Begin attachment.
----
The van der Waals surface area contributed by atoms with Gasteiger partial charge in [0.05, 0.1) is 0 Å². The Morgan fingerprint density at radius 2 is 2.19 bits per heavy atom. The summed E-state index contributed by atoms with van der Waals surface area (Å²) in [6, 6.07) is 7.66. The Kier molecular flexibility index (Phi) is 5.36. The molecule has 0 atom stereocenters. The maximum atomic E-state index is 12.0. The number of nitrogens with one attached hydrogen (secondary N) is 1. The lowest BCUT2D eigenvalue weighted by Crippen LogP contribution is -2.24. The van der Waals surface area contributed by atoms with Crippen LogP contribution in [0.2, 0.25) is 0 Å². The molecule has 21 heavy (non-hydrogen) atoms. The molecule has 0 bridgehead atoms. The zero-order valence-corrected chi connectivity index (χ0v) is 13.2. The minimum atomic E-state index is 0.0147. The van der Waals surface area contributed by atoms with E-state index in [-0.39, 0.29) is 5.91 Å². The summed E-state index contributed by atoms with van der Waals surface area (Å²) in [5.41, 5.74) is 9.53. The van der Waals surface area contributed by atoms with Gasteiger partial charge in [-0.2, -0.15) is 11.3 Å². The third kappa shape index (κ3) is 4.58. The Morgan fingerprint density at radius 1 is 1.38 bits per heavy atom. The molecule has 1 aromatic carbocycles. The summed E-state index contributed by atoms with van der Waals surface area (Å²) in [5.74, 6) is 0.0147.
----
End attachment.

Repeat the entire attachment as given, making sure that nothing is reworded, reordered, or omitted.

The van der Waals surface area contributed by atoms with Gasteiger partial charge in [0.05, 0.1) is 0 Å². The Morgan fingerprint density at radius 2 is 2.19 bits per heavy atom. The summed E-state index contributed by atoms with van der Waals surface area (Å²) in [6, 6.07) is 7.66. The Kier molecular flexibility index (Phi) is 5.36. The molecule has 0 atom stereocenters. The maximum atomic E-state index is 12.0. The number of nitrogens with one attached hydrogen (secondary N) is 1. The lowest BCUT2D eigenvalue weighted by Crippen LogP contribution is -2.24. The van der Waals surface area contributed by atoms with Crippen LogP contribution in [0.2, 0.25) is 0 Å². The molecule has 21 heavy (non-hydrogen) atoms. The molecule has 0 bridgehead atoms. The zero-order valence-corrected chi connectivity index (χ0v) is 13.2. The minimum atomic E-state index is 0.0147. The van der Waals surface area contributed by atoms with E-state index in [-0.39, 0.29) is 5.91 Å². The summed E-state index contributed by atoms with van der Waals surface area (Å²) in [5.41, 5.74) is 9.53. The van der Waals surface area contributed by atoms with Gasteiger partial charge in [-0.2, -0.15) is 11.3 Å². The third kappa shape index (κ3) is 4.58. The Morgan fingerprint density at radius 1 is 1.38 bits per heavy atom. The molecule has 1 aromatic carbocycles. The summed E-state index contributed by atoms with van der Waals surface area (Å²) in [5.74, 6) is 0.0147.